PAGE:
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PAC launches Comprehensive
response to Suffolk proposals
A lot has happened since Suffolk parents woke up to the County Council's proposed abolition of three-tier schooling in Suffolk.
It's time to re-state the reasons why so many want the Council to vote "no" to the proposal on March 22.

Umbrella group Parents Against Change has compiled and sent to all Councillors and school heads a comprehensive report which:

  • explains where the research commissioned by our Councillors went wrong,
  • explains the benefits of three-tier education
  • offers an alternative way forward, and
  • asks them to re-think now, before they throw money away on a plan that won't improve schools' results.

A draft of this report has also been given to Suffolk MPs Richard Spring, David Ruffley, Michael Lord and Tim Yeo.

The report is a synthesis of research and analysis conducted by educational academics, statisticians, school teachers and parents of children in the Suffolk educational system. PAC gratefully acknowledges a vast number of contributions. The report is a living document: if you have suggestions for improving it, please let us know through the feedback page.

The report’s purpose is:

  • To show that the findings in Suffolk’s December 2006 “School Organisation Review – Report of the Policy Development Panel” are misguided, flawed, and unfortunately without merit.
  • To show that Councillors’ laudable efforts to find a way to improve Suffolk education have been led down a blind alley by a misinterpretation of the availabe data.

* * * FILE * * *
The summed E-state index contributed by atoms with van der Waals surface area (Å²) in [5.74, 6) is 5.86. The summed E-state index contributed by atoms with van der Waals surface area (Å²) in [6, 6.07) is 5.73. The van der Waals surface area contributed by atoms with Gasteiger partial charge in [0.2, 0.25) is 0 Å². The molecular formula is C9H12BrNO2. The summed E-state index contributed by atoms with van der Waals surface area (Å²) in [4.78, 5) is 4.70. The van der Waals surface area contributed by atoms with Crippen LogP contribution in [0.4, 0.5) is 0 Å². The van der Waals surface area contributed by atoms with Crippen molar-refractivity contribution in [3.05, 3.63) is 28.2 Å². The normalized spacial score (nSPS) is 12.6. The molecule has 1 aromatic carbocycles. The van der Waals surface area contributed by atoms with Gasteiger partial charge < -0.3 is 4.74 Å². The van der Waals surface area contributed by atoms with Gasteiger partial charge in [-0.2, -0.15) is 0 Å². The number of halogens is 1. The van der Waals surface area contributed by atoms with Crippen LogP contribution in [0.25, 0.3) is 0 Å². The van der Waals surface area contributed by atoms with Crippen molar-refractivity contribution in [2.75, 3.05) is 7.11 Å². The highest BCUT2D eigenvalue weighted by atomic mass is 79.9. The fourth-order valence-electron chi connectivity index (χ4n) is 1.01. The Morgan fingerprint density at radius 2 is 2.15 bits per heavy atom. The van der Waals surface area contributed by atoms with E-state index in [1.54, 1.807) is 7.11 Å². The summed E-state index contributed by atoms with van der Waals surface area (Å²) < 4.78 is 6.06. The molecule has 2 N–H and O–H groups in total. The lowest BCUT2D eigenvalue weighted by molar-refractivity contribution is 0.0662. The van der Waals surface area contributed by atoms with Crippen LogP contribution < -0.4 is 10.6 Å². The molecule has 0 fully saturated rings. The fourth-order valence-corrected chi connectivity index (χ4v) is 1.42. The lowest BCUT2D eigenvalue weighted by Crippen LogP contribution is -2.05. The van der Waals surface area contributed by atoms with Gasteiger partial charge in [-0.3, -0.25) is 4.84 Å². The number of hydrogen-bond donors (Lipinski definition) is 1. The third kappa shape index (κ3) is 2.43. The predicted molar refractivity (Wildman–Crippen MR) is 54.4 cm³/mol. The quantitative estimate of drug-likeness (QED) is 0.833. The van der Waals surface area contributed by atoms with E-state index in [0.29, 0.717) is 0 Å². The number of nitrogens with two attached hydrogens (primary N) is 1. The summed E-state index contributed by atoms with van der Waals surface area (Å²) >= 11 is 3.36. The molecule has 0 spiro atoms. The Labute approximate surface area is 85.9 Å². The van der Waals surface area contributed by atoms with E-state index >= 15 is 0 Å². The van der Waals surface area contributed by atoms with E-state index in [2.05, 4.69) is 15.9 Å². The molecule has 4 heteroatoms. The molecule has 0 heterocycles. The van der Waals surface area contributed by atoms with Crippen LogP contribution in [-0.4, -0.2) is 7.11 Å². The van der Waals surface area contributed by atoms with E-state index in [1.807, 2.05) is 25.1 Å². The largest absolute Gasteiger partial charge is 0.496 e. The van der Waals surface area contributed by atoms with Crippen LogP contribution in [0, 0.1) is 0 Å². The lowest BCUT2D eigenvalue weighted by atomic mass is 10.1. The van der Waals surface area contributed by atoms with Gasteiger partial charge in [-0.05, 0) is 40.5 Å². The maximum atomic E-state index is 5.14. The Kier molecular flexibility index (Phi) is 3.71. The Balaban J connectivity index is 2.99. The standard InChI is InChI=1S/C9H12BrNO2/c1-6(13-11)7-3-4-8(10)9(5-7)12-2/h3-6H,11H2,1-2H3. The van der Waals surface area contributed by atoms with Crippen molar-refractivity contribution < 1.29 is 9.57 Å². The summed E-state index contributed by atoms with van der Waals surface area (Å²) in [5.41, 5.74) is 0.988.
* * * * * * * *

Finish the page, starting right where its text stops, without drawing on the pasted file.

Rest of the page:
• To suggest an alternative strategy, based on the Dorchester Area Schools Partnership model.

The report argues that the proposal now in front of SCC, to close the County’s forty Middle Schools and create a unified two-tier educational system, will not result in any improvement in pupils’ academic achievements. Instead, it will waste public money and disrupt the county’s school system for a decade.

It shows that:

  • By doggedly averaging “all Suffolk” school results, the report’s authors have missed an obvious and persistent correlation between wealth, poverty and school performance.
  • There is no “systematic” problem with three-tier schooling. There are good and bad schools in both systems, and there is no pattern to indicate school system is a factor.
  • The report has made selective use of statistics to try to demonstrate that three-tier schooling is inferior to two-tier schooling.
  • The report’s “key findings” have missed important conclusions reached by its own research team and feedback academics.
  • Key statistics demonstrate that three-tier education is in many cases better than two-tier.
  • SCC has not adequately researched the financials for its plan.
  • SCC’s consultation exercise did not reach the right target audience, and the absence of key stakeholder support may endanger the county’s Building Schools for the Future application.
  • SCC has not properly considered alternative solutions to the county’s underperformance in national educational league tables.